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Eric de la Cruz--Victim of Broken Health Care System

Asian Journal, Dymphna Calica-La Putt Posted: Sep 14, 2009

LAS VEGAS--Eric De La Cruz died on the day the United States was celebrating its 111th birthday. His death was symbolic because he was a victim of the "broken" health care insurance system in America.

On the day that everyone in the country was commemorating its freedom, Erics death served as a reminder of the flaws in the system that leave the hundreds of uninsured Americans no reason to celebrate.

Reform of the countrys healthcare system is what Erics sister Veronica was campaigning for when she came to Las Vegas last August 31, almost two months after Eric died.

"I am here to tell Erics story again and help change the (healthcare) system that failed him", Veronica told Asian Journal in a telephone interview.

A former CNN news anchor, Veronica has been telling her brothers story to audiences, in a bid to help the public and public officials understand the need for healthcare reform.

During Veronicas weeklong Las Vegas visit, she spoke with NV Sen. Harry Reid and NV Congresswoman Dina Titus to appeal for support in the ongoing healthcare reform debate in Congress.

Veronica said she was happy with her Las Vegas visit as she witnessed the great support during a vigil for health care reform at the University Medical Center last Sept. 3. But at the same time, her visit was also marked with sadness, as she was reminded of the place where her brothers ordeal began.

Las Vegas resident Eric was diagnosed with severe dilated cardiomyopathy in 2004. That time, the young Filipino American was in school and had a part time entry-level job in a company that did not offer health insurance.

Erics heart illnessa condition that makes heart muscles enlarged and weak--could be treated with a heart transplant. But since his was a pre-existing condition, no private insurers would cover the costly procedure. His only hope was Medicaid, the state-controlled health program for low-income individuals. But Nevada Medicaid rules did not allow the coverage to be extended to hospitals outside the state.

Since Nevada does not have a heart transplant center, Veronica began sending out messages on Twitter to exert public pressure and raise money for her brothers treatment. She gained a Twitter following of more than 6,000 people whom she called Erics Twitter Army.

As a result, Erics federal Medicare applicationhis best hope of coverage outside of Nevadawhich was initially denied, was granted and he won the coverage that was long awaited.

In addition, supporters were also able to raise close to $1 million that Eric needed in addition to the Medicare coverage.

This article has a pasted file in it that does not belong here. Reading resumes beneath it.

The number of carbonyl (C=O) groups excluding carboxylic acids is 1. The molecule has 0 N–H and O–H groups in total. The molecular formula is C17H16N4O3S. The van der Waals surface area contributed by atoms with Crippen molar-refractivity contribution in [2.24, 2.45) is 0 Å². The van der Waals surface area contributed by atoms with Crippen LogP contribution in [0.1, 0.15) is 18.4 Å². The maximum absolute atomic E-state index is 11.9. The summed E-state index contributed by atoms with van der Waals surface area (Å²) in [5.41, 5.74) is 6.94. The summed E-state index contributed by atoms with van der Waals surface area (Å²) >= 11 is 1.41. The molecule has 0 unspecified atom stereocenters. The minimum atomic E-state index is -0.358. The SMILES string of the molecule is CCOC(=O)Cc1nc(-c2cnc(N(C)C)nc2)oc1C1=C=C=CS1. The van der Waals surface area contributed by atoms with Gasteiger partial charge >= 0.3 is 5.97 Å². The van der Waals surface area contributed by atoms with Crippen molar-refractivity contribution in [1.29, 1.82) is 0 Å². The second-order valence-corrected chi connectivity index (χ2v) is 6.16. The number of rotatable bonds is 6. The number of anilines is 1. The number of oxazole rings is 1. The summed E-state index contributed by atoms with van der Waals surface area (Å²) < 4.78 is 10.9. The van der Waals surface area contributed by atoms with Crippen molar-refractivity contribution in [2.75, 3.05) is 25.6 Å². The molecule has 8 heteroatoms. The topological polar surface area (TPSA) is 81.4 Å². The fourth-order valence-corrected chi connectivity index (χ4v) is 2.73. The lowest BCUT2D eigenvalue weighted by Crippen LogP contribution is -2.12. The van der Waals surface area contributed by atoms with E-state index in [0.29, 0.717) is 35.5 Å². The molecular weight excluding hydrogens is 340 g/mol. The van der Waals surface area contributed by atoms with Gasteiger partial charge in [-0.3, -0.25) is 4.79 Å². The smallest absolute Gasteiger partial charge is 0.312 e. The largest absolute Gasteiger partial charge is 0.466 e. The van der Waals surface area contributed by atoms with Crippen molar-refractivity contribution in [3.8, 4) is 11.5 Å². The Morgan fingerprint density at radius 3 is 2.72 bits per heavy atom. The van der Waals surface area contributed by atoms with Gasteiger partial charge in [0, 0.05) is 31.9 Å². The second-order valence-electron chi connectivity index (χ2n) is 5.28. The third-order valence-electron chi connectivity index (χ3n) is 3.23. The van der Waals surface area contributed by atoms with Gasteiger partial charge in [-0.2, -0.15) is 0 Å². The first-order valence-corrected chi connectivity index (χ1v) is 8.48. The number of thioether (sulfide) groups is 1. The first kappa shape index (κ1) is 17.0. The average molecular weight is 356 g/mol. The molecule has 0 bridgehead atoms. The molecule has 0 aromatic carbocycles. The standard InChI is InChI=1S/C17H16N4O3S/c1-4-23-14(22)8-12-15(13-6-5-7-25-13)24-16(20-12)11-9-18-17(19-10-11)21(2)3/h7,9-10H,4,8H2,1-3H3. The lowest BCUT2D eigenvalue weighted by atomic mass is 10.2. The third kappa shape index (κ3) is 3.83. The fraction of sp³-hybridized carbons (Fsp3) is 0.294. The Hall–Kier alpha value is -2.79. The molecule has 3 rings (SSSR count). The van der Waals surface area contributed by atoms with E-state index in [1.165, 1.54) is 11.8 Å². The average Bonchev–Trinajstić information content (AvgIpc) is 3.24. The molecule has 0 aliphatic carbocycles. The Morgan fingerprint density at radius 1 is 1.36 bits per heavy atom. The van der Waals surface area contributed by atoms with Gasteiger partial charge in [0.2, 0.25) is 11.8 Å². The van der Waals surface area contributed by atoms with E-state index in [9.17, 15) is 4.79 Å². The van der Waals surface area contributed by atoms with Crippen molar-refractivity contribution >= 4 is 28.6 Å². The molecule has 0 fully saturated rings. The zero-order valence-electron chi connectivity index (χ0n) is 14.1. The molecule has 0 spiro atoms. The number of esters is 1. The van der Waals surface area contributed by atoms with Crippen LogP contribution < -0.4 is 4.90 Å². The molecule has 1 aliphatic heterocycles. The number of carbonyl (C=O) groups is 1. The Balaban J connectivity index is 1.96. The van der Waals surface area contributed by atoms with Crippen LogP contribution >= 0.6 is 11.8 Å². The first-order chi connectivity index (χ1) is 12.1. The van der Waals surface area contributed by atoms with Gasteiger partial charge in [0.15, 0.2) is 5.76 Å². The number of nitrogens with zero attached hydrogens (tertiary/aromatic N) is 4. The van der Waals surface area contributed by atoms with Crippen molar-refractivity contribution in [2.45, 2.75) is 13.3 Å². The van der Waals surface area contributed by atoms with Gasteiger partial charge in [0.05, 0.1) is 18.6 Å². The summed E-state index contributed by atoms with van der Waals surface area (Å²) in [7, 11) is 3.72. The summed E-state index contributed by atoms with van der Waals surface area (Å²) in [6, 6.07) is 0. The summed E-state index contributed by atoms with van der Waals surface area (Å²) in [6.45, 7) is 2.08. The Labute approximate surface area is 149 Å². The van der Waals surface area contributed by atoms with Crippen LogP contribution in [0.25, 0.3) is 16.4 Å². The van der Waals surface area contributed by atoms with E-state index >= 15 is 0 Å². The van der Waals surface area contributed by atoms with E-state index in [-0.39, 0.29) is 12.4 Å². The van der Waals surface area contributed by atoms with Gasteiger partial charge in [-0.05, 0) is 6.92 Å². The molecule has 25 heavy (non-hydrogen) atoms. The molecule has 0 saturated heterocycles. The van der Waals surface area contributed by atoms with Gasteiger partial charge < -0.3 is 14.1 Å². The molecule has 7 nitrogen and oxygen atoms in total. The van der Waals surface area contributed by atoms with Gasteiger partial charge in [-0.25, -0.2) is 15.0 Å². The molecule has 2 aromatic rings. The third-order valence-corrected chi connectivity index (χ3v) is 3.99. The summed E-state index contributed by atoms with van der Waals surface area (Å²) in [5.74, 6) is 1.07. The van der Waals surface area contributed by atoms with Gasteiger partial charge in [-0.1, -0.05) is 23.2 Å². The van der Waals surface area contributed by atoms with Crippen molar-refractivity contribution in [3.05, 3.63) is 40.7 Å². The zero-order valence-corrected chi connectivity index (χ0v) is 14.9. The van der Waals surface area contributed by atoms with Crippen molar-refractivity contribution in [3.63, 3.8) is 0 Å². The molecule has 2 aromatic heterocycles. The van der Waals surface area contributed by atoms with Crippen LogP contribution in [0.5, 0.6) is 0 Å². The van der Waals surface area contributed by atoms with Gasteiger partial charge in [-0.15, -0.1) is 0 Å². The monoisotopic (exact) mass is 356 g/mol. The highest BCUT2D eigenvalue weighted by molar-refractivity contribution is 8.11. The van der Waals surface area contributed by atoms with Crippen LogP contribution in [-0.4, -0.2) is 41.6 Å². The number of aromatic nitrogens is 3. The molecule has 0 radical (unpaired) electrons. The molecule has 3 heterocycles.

Ecstatic, Veronica contacted a medical center in California, but the hospital insisted that her brother get a secondary insurance policy. Eventually, Veronica arranged for her brother to be seen by doctors at the University of Southern California Medical Center where he spent a week on the "high-priority transplant" list. But his condition had deteriorated so much that he soon became too sick for the procedure. On July 4, 2009 Eric De La Cruz died.

"He remained excluded from the basic right to life-saving treatment that all people deserve. Although a heart transplant would have saved him, without coverage, Erics condition needlessly and slowly deteriorated," Veronica recounted during her August 31 speech at the University of NevadaLas Vegas.

"In fighting for Erics life, thousands of people joined forces to get him on Medicare, get him into a transplant facility and raise enough money to pay for his treatment. He just ran out of time. But the clock has not stopped for you," she said. "Though Eric has passed away, he has not been silenced. Your voice can make the difference," she also said.

Veronica also recently spoke to audiences in New York and other parts of the country to tell Erics story. She said with the ongoing healthcare debate in Congress, people should be aware how it would affect them directly.

Veronica told Asian Journal the aim of her Las Vegas visit was to get a simple message to the public. That is "to join with the majority of Americans to support an affordable public option to lower costs, keep insurance companies honest and include everyone, regardless of pre-existing conditions or income."

"What happened to Eric, my mother, and me should not happen again to anyone," she said.



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